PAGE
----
Winnie the Pooh is a beloved character that many of us associate with Walt Disney cartoons, appearing in the 100-Acre Wood with Winnie and his friends, but Winnie’s initial creators were not the writers and animators at Disney. To commemorate the character’s maker, Alan Alexander Milne, on his birthday, Winnie the Pooh Day is celebrated on January 18th. A. A. Milne brought Winnie to the world with a short story, “The Wrong Sort of Bees” and then in the first collection of Winnie the Pooh stories, “Winnie-the-Pooh” (1926).
The characters in the original stories were inspired by Milne’s son, Christopher Robin Milne, and some of his favourite toys; a stuffed bear named Winnie the Pooh, a piglet, a pair of kangaroos, a tiger, and a donkey.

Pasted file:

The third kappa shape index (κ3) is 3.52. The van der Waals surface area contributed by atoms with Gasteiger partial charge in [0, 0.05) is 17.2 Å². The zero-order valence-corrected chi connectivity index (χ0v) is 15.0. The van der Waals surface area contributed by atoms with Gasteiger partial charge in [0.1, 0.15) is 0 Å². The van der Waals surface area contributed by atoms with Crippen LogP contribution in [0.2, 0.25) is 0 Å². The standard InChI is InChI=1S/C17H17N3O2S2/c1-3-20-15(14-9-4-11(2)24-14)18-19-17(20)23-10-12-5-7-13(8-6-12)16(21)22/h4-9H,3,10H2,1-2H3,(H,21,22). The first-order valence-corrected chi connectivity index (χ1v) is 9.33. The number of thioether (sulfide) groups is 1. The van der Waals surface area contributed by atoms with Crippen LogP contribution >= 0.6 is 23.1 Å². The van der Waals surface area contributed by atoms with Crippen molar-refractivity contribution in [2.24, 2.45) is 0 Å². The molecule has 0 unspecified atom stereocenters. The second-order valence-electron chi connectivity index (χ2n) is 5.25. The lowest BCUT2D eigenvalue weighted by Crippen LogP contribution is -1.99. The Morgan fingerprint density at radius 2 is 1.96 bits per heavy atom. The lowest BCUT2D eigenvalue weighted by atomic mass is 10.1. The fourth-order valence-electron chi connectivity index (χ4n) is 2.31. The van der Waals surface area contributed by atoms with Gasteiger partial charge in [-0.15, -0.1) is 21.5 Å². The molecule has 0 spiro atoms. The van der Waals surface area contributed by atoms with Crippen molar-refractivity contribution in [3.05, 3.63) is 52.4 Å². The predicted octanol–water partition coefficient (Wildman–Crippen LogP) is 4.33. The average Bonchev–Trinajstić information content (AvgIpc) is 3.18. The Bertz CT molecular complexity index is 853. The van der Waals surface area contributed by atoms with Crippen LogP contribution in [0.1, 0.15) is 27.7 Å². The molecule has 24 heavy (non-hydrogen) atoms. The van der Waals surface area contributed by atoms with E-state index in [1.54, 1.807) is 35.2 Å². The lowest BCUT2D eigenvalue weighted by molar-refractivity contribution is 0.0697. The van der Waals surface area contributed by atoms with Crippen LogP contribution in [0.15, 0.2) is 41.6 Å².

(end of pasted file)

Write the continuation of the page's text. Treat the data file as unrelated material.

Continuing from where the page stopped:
Though Milne went to Cambridge to study mathematics, he began to focus on writing while still a student. After getting his degree in 1903, he pursued a career as a writer and was soon producing humorous pieces for the magazine Punch. Milne took on the duties of assistant editor at Punch in 1906.
Following his service in World War I, Milne became a successful playwright (along with original plays, he penned adaptations, such as turning The Wind in the Willows into the successful Toad at Toad Hall). Milne also authored a popular detective novel, The Red House Mystery (1922).
However, once his Winnie the Pooh books arrived on the scene, Milne’s name was forever associated with children’s writing. Now his other works are largely forgotten. Milne’s stories about Winnie the Pooh and his friends in the 100-acre wood became immensely popular in a short amount of time and have remained so ever since.
Disney acquired the rights to the Winnie the Pooh characters and stories in 1961, with the first Winnie the Pooh cartoon short, “Winnie the Pooh and the Honey Tree,” released in 1966. Since then, Disney has featured Winnie the Pooh and his friends in numerous cartoons, books, merchandise, and even theme park rides.